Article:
Wednesday, July 22, 2009

There's No Place Like Home

On Tuesday evening I had dinner with my mother.

She’s 65 now, and is starting to show signs of becoming a little old lady. She’s a little hunched over, a little smaller than she used to be. She putters around her old house, tending to her many houseplants, trying to keep dust from accumulating on the stacks of books that fill every corner of almost every room. She dotes on my adopted cat brothers, and laments the damage they do to her furniture. She likes a good, strong cup of tea.

We had a very civilized evening, discussing theology over homemade sheppard’s pie and roasted vegetables.

After nine o’clock, I decided I’d better start heading home. Even though it was dark and raining out, or perhaps because of that, my mom offered to drive me all the way home instead of letting me to take public transit. My home isn’t far from hers, but my mom is not a confident driver, especially at night, so it was going to be a bit of an ordeal for her.

(For anyone who doesn’t know: I don’t have a driver’s license. That’s a story in itself. Let’s just say that I inherited my driving genes from my mom.)

We set out in good spirits. My mom took her special route through a maze of winding side streets. She likes to stay off streets that are more than two lanes wide if possible, and completely refuses to drive on any highway. We made it most of the way to my house on the back streets.

Finally she had to go north on Yonge St., one of the central arteries of Toronto, in order to pass under the 401, one of the major highways. As we approached the 401, traffic slowed down. Orange signs and traffic cones directed all the cars to merge into the right lane. And then, lo and behold, ahead of us the road was completely blocked.

Traffic was being forced off to the right. At first all we could see to the right was the on-ramp to the 401. My highway-phobic mother gripped the wheel with white knuckles, thinking she’d be forced onto the highway. Then she saw that a side street branched off from the approach to the on-ramp. Saved by the skin of our teeth.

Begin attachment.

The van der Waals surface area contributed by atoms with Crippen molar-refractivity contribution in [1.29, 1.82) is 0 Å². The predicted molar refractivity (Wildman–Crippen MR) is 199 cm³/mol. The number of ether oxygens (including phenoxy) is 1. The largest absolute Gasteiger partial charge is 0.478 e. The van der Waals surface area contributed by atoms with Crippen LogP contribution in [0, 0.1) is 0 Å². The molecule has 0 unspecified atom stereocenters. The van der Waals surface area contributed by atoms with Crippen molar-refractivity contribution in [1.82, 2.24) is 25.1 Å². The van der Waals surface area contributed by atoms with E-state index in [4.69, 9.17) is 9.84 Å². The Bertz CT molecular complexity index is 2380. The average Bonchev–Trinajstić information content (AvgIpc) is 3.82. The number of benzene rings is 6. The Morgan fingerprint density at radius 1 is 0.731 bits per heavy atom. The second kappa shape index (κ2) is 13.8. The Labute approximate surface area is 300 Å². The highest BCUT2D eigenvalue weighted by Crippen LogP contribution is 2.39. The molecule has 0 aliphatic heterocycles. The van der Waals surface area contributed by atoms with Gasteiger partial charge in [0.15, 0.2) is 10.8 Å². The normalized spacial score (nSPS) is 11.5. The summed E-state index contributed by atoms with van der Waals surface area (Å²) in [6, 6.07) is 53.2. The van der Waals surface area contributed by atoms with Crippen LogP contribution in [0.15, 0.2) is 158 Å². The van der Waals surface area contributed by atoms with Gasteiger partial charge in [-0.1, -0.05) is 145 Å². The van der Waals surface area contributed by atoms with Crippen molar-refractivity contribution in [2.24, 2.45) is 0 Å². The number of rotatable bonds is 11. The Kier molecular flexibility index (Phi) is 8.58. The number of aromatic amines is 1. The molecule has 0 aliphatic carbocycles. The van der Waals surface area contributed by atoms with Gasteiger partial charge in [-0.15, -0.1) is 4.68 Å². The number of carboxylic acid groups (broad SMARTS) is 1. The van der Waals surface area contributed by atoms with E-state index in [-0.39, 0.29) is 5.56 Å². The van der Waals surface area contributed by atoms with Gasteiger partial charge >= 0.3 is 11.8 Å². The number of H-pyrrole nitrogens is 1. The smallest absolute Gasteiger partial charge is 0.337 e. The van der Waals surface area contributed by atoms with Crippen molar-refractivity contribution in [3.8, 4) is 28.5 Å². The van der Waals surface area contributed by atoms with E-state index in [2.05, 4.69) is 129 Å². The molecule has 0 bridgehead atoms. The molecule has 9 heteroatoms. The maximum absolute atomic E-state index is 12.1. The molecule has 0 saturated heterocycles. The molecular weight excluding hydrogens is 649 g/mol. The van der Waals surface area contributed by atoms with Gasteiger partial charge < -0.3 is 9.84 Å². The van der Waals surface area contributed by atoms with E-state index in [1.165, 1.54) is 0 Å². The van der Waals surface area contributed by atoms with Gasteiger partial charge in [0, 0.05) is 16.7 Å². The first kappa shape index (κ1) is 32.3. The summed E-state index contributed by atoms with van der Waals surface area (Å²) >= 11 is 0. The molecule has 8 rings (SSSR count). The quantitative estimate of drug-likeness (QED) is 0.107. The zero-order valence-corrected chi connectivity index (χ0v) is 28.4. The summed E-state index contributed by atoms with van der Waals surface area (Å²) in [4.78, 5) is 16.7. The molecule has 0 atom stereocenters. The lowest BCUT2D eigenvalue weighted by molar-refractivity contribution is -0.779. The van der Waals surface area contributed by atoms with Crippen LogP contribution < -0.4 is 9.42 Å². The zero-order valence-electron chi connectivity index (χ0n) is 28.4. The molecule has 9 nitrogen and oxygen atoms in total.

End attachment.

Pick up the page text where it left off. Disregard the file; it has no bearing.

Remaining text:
We turned onto the residential street and proceeded into the dark. We started out facing due east, but the road soon began to twist and turn unpredictably until we were both disoriented. Any intersecting streets also seemed to wind off at odd angles.

We were getting deeper and deeper into one of those fancy-dancy areas, where mature trees arch overhead and on either side there are wall-to-wall mansions with fountains and wrought-iron fences, spot-lit in the dark to look like movie sets. There was one other car on the road, following close behind us.

When we had been driving for quite some time with no apparent progress, my mom decided to pull over so that we could consult a map. The car behind us pulled over too. I guess they were following us in the hopes that we could lead them out of the maze. As I pulled out the map book and fiddled with the overhead light, they gave up on us, turned around, and went back the way we’d come from. We were alone.

In the weak light, I squinted at the map book. This book was a pocket version, which had approximately 3-point type. The tiny letters swam in front of my eyes.

“I can’t read this!” I wailed. “Can you read it?”

“I can’t read it,” said my mom.

Eventually, with much peering and frustration, I managed to find a map of the area. As I suspected, the street we were on essentially looped back on itself, as did many of the cross streets we were passing. It was all one big, elaborate cul-de-sac. Finally we decided that the best way out was to do what the other car had done: turn around and go back the way we came. At least maybe we could get back onto Yonge St., go south to the next main street, and drive around the construction.

Getting back to Yonge St. was easy. Getting onto it was not. The proximity to the highway which had just saved us was now working against us. The side street we were on came to a stop sign. Whooshing past at vigorously accelerating speeds, cross-traffic was heading up the on-ramp to the 401. A couple of cars ahead of us found brief gaps between the oncoming vehicles, and slipped through to the other side. Then it was our turn.

The rush of oncoming headlights seemed endless. Meanwhile I could see a line-up of cars growing behind us, wanting to get through the intersection. We were going to have to thread the needle.

“Holy shit,” said my mom.